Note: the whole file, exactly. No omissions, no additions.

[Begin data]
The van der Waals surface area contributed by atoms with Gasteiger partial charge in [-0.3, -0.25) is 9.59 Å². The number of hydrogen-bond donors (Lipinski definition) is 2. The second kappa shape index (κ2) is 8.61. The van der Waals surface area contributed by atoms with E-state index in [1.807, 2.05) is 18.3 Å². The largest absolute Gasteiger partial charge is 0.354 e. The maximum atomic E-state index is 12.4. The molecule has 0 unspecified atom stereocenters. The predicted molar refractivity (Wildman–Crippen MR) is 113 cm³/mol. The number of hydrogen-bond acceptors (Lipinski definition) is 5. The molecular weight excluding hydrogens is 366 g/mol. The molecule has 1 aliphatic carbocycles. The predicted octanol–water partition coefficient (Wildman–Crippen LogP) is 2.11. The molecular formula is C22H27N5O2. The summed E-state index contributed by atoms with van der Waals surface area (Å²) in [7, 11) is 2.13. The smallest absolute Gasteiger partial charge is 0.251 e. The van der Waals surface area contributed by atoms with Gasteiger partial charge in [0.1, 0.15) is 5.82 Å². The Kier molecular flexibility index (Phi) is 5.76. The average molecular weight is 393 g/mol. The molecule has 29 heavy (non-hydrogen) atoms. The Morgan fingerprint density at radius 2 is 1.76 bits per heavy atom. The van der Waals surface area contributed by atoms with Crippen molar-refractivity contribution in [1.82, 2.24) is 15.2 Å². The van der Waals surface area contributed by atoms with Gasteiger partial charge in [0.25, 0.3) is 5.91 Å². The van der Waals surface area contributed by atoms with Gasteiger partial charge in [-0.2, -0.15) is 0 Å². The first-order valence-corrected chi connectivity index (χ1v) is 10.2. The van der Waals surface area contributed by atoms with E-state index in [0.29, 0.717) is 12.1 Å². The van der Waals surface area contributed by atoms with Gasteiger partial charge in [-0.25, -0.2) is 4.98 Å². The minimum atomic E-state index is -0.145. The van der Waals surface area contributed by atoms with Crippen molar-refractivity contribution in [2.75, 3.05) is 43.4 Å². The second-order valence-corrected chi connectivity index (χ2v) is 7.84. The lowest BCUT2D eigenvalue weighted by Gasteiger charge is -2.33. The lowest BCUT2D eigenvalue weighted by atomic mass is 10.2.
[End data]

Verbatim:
The van der Waals surface area contributed by atoms with Gasteiger partial charge in [-0.3, -0.25) is 9.59 Å². The number of hydrogen-bond donors (Lipinski definition) is 2. The second kappa shape index (κ2) is 8.61. The van der Waals surface area contributed by atoms with E-state index in [1.807, 2.05) is 18.3 Å². The largest absolute Gasteiger partial charge is 0.354 e. The maximum atomic E-state index is 12.4. The molecule has 0 unspecified atom stereocenters. The predicted molar refractivity (Wildman–Crippen MR) is 113 cm³/mol. The number of hydrogen-bond acceptors (Lipinski definition) is 5. The molecular weight excluding hydrogens is 366 g/mol. The molecule has 1 aliphatic carbocycles. The predicted octanol–water partition coefficient (Wildman–Crippen LogP) is 2.11. The molecular formula is C22H27N5O2. The summed E-state index contributed by atoms with van der Waals surface area (Å²) in [7, 11) is 2.13. The smallest absolute Gasteiger partial charge is 0.251 e. The van der Waals surface area contributed by atoms with Gasteiger partial charge in [0.1, 0.15) is 5.82 Å². The Kier molecular flexibility index (Phi) is 5.76. The average molecular weight is 393 g/mol. The molecule has 29 heavy (non-hydrogen) atoms. The Morgan fingerprint density at radius 2 is 1.76 bits per heavy atom. The van der Waals surface area contributed by atoms with Crippen molar-refractivity contribution in [1.82, 2.24) is 15.2 Å². The van der Waals surface area contributed by atoms with Gasteiger partial charge in [0.25, 0.3) is 5.91 Å². The van der Waals surface area contributed by atoms with Gasteiger partial charge in [-0.2, -0.15) is 0 Å². The first-order valence-corrected chi connectivity index (χ1v) is 10.2. The van der Waals surface area contributed by atoms with E-state index in [0.29, 0.717) is 12.1 Å². The van der Waals surface area contributed by atoms with Gasteiger partial charge in [-0.25, -0.2) is 4.98 Å². The minimum atomic E-state index is -0.145. The van der Waals surface area contributed by atoms with Crippen molar-refractivity contribution in [2.75, 3.05) is 43.4 Å². The second-order valence-corrected chi connectivity index (χ2v) is 7.84. The lowest BCUT2D eigenvalue weighted by Gasteiger charge is -2.33. The lowest BCUT2D eigenvalue weighted by atomic mass is 10.2.